WASHINGTON — Offering a blistering critique of attorney general nominee Jeff Sessions, Sen. Dick Durbin, D-Ill., said Tuesday he will not vote to confirm him.
“He is the wrong person for this job,” Durbin said during a meeting of the GOP-controlled Senate Judiciary Committee. The GOP panel will vote on Wednesday on whether to advance Sessions’ nomination to the full Senate.
Sessions, a GOP senator from Alabama who Durbin has known for years, finds his confirmation battle even more complicated after President Donald Trump fired Acting Attorney General Sally Yates on Monday night.
Yates, an appointee of former President Barack Obama, was dumped after she told her Justice Department colleagues the department would not defend Trump’s travel bans on refugees and others from seven Muslim-majority nations.
Though Yates was never destined to stay on much longer — Trump’s team asked her to be in charge of Justice until Sessions was confirmed — her firing has become a rallying cry for Democrats, even as some Republicans question how the Trump administration implemented the travel ban.
Durbin said he was convinced, based on information in a Washington Post story, that Sessions was involved, at least indirectly, in helping draft the travel ban order.
“To suggest he did not have influence of impact on the executive order is misleading,” Durbin said.
Sessions was the first senator to endorse Trump. Durbin and other Democrats seized on Sessions’ closeness to the president to also make the argument that the Justice Department, with him at the helm, could not make fair or independent legal decisions.
“We need someone with unquestioned strength, values and integrity, who at that crucial, critical Constitutional moment is prepared to stand up to this president or any president and say: ‘You are wrong and if you insist on doing this, I will resign,’ ” Durbin said.
“I cannot picture this man, who has been described by the Trump advisers as a savant and legendary, having the will or the determination to do that, and for that reason I oppose the nomination of Jeff Sessions as the attorney general of the United States,” Durbin said.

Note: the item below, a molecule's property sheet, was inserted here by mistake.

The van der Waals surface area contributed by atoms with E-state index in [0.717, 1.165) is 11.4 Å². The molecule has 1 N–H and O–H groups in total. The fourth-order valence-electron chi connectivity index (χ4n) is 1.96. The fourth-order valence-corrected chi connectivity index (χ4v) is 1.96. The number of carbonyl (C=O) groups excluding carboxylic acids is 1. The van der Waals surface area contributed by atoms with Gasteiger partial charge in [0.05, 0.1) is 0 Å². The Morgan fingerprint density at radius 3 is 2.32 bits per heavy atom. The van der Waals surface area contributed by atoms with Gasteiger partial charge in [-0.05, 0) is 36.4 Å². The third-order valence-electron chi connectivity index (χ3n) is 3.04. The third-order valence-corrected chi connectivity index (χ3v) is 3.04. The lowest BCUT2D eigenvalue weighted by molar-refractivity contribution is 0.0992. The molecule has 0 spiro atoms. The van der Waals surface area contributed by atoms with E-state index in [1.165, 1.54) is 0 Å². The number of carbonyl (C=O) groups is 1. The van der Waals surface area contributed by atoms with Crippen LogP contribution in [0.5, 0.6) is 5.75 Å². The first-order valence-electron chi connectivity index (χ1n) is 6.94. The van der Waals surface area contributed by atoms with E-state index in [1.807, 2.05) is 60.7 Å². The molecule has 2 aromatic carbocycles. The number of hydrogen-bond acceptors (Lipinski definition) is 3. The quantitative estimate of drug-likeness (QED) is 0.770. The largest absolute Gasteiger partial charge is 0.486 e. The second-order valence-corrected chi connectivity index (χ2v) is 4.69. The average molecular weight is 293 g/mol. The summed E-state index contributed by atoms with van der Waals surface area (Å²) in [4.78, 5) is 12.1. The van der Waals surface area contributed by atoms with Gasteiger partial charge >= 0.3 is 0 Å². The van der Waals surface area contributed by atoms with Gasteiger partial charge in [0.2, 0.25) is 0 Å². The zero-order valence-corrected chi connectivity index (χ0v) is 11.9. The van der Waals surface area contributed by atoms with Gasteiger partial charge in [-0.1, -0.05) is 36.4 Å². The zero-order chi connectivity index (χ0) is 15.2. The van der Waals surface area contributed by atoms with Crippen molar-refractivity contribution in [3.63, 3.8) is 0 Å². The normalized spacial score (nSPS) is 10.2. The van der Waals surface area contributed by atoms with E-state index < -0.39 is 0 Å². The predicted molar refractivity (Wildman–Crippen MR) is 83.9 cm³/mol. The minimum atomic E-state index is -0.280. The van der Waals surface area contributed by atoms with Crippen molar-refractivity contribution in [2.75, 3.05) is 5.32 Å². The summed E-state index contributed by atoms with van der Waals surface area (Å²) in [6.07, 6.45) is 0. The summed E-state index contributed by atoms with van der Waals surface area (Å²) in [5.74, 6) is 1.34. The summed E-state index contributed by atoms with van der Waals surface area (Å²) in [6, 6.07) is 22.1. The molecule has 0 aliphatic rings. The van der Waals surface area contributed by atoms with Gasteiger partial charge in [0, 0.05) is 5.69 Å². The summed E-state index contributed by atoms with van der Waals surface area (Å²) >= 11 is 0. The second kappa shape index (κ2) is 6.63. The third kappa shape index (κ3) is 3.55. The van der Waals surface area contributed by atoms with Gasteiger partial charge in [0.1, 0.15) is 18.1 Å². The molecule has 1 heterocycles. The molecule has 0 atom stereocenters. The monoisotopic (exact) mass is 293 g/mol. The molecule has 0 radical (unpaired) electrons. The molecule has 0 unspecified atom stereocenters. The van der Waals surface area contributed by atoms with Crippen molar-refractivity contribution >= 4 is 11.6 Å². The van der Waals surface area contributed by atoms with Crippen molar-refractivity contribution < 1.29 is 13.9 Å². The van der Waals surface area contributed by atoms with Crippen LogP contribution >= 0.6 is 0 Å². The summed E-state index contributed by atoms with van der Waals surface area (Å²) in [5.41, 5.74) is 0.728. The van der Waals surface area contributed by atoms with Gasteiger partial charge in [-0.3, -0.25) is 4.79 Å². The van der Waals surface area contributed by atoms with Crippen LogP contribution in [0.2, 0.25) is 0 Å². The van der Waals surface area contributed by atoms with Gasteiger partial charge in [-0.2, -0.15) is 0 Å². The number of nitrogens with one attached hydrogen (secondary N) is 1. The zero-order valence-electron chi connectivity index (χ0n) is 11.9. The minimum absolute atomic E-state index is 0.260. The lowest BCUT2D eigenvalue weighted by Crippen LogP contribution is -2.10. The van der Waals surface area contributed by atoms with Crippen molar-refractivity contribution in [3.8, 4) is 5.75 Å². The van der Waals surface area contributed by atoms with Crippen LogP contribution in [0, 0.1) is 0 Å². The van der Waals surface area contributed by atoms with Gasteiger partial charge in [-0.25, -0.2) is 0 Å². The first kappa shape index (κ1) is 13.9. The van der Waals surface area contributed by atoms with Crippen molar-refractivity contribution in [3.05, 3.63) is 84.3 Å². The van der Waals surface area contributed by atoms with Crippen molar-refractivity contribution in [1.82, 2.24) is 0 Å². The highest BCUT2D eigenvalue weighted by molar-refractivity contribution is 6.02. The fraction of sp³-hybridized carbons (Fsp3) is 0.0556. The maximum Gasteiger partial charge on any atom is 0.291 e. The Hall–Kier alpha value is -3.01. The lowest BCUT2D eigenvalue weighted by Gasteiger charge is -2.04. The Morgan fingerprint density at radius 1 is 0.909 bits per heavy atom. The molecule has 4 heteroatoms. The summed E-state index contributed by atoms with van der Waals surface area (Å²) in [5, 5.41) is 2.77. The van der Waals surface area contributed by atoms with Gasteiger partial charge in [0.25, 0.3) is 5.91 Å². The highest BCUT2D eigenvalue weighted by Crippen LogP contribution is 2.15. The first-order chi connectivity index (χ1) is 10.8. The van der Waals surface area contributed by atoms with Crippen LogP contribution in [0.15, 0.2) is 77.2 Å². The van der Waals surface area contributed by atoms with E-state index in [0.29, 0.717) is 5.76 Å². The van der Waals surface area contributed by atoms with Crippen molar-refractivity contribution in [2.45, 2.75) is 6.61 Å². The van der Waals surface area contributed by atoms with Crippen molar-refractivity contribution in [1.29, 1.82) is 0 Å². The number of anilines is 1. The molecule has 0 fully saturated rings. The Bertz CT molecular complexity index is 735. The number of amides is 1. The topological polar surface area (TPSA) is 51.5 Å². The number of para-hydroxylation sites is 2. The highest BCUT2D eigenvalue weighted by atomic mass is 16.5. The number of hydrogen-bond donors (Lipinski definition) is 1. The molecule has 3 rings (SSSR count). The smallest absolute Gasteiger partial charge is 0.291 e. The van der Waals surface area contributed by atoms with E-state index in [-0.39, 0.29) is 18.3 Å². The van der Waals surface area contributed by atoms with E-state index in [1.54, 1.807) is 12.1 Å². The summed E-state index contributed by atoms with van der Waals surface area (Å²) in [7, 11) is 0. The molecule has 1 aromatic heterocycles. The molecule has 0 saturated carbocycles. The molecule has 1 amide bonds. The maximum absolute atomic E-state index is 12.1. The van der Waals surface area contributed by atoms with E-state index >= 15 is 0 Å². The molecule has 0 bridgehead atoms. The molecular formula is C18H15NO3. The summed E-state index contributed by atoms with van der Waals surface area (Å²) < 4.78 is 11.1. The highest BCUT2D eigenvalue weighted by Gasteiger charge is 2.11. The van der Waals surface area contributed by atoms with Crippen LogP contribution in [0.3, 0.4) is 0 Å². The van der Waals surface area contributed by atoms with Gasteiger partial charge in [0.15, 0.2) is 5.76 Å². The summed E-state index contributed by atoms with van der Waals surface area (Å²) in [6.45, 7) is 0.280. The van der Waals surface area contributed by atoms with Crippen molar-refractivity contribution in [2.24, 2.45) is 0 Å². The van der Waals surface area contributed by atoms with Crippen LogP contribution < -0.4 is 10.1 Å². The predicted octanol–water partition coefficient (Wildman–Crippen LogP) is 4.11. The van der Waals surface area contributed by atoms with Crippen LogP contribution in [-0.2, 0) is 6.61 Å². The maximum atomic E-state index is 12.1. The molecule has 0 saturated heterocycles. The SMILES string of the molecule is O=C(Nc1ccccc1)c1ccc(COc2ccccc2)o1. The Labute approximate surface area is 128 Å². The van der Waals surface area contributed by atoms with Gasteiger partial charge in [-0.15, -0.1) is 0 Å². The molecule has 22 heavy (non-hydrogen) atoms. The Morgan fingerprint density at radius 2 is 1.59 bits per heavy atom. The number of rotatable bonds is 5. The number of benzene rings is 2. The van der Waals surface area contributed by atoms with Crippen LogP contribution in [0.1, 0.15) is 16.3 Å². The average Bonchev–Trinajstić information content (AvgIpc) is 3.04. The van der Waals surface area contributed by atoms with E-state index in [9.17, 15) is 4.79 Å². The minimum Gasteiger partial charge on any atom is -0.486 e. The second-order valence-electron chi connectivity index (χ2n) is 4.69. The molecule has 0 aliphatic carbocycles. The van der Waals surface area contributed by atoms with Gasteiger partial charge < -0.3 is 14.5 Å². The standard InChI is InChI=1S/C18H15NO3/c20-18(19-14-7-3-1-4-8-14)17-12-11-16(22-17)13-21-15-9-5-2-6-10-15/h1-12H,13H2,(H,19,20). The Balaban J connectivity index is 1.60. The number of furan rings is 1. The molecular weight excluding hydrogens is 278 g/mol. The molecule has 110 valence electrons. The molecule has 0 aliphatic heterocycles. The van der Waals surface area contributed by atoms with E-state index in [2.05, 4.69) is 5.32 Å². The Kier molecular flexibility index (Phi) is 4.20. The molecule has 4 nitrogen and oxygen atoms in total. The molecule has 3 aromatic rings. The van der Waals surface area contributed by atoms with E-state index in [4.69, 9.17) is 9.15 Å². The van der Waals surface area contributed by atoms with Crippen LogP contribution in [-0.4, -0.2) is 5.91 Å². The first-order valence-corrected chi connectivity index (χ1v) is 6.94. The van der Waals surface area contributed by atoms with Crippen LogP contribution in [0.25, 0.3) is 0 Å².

Durbin spoke for almost 30 minutes at the committee meeting, where the vote is likely to split along party lines, with the Republicans prevailing.
Durbin said Sessions’ resistance to probing Russian involvement in this last election campaign also disqualified him for the job.
Sessions was asked to provide written answers from senators about whether he would use his power as attorney general to impede an investigation. Sessions’ reply, Durbin said, was that he “did not have the time to read the unclassified intelligence memo which we had all read.”
Durbin, the No. 2 Democratic in the Senate, added, “That is either willful blindness or willful ignorance on his part, not to realize the gravity of this.
“What happened in this presidential election on Election Day was a day that will live in cyber infamy,” Durbin said. “This was an attempt by a foreign power, with values inconsistent with the United States, to change the outcome of our election specifically to benefit the current president and to defeat Hillary Clinton. Is that worth an investigation?
Durbin had signaled his reservations about Sessions after meeting with him earlier this month.
After the meeting, Durbin said Sessions would not promise to follow through on any suggestions the Justice Department was going to be making to address police misconduct in Chicago.
“My first priority was to discuss what I consider the heartbreaking, terrible situation in the city of Chicago, when it comes to the number of homicides,” Durbin said on Jan. 4.
DUCKWORTH OPPOSES DEVOS
Sen. Tammy Duckworth, D-Ill., said on Tuesday that she will oppose the confirmation of Betsy DeVos as education secretary.
In a statement, Duckworth said DeVos did not demonstrate her “commitment to public education and her understanding of our nation’s civil rights laws. Both of these issues are personal to me. I would not be where I am today if it weren’t for the quality public school education I received — and much of my life today has been made possible by civil rights protections like the Americans with Disabilities Act.”